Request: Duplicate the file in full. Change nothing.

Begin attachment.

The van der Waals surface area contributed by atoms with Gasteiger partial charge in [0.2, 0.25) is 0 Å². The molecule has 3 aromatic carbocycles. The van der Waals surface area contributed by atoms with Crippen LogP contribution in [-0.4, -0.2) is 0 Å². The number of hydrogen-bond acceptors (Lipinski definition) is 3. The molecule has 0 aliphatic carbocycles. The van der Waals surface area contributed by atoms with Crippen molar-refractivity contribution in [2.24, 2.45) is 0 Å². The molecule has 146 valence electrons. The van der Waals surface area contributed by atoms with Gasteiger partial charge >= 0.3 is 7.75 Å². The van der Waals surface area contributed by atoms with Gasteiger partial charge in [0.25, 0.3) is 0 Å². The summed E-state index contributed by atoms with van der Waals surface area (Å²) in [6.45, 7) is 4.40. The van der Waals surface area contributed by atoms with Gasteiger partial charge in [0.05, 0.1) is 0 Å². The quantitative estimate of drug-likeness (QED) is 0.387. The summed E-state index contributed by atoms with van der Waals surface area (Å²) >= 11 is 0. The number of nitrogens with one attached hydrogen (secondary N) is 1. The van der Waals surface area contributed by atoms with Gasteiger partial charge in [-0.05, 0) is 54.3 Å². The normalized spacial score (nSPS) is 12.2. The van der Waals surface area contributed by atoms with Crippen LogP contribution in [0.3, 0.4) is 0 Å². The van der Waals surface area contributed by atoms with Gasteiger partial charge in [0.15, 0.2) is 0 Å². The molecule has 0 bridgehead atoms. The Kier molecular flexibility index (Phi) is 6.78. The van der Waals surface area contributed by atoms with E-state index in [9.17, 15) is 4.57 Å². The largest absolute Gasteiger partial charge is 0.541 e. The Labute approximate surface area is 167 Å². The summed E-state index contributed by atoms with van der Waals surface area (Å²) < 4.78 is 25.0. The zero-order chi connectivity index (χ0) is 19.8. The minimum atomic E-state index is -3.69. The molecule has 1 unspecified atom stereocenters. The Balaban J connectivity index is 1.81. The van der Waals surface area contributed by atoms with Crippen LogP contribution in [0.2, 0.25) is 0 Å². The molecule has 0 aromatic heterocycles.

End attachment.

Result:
The van der Waals surface area contributed by atoms with Gasteiger partial charge in [0.2, 0.25) is 0 Å². The molecule has 3 aromatic carbocycles. The van der Waals surface area contributed by atoms with Crippen LogP contribution in [-0.4, -0.2) is 0 Å². The number of hydrogen-bond acceptors (Lipinski definition) is 3. The molecule has 0 aliphatic carbocycles. The van der Waals surface area contributed by atoms with Crippen molar-refractivity contribution in [2.24, 2.45) is 0 Å². The molecule has 146 valence electrons. The van der Waals surface area contributed by atoms with Gasteiger partial charge >= 0.3 is 7.75 Å². The van der Waals surface area contributed by atoms with Gasteiger partial charge in [0.25, 0.3) is 0 Å². The summed E-state index contributed by atoms with van der Waals surface area (Å²) in [6.45, 7) is 4.40. The van der Waals surface area contributed by atoms with Gasteiger partial charge in [0.05, 0.1) is 0 Å². The quantitative estimate of drug-likeness (QED) is 0.387. The summed E-state index contributed by atoms with van der Waals surface area (Å²) >= 11 is 0. The number of nitrogens with one attached hydrogen (secondary N) is 1. The van der Waals surface area contributed by atoms with Gasteiger partial charge in [-0.05, 0) is 54.3 Å². The normalized spacial score (nSPS) is 12.2. The van der Waals surface area contributed by atoms with Crippen LogP contribution in [0.3, 0.4) is 0 Å². The van der Waals surface area contributed by atoms with Gasteiger partial charge in [0.15, 0.2) is 0 Å². The molecule has 0 bridgehead atoms. The Kier molecular flexibility index (Phi) is 6.78. The van der Waals surface area contributed by atoms with E-state index in [9.17, 15) is 4.57 Å². The largest absolute Gasteiger partial charge is 0.541 e. The Labute approximate surface area is 167 Å². The summed E-state index contributed by atoms with van der Waals surface area (Å²) < 4.78 is 25.0. The zero-order chi connectivity index (χ0) is 19.8. The minimum atomic E-state index is -3.69. The molecule has 1 unspecified atom stereocenters. The Balaban J connectivity index is 1.81. The van der Waals surface area contributed by atoms with Crippen LogP contribution in [0.2, 0.25) is 0 Å². The molecule has 0 aromatic heterocycles.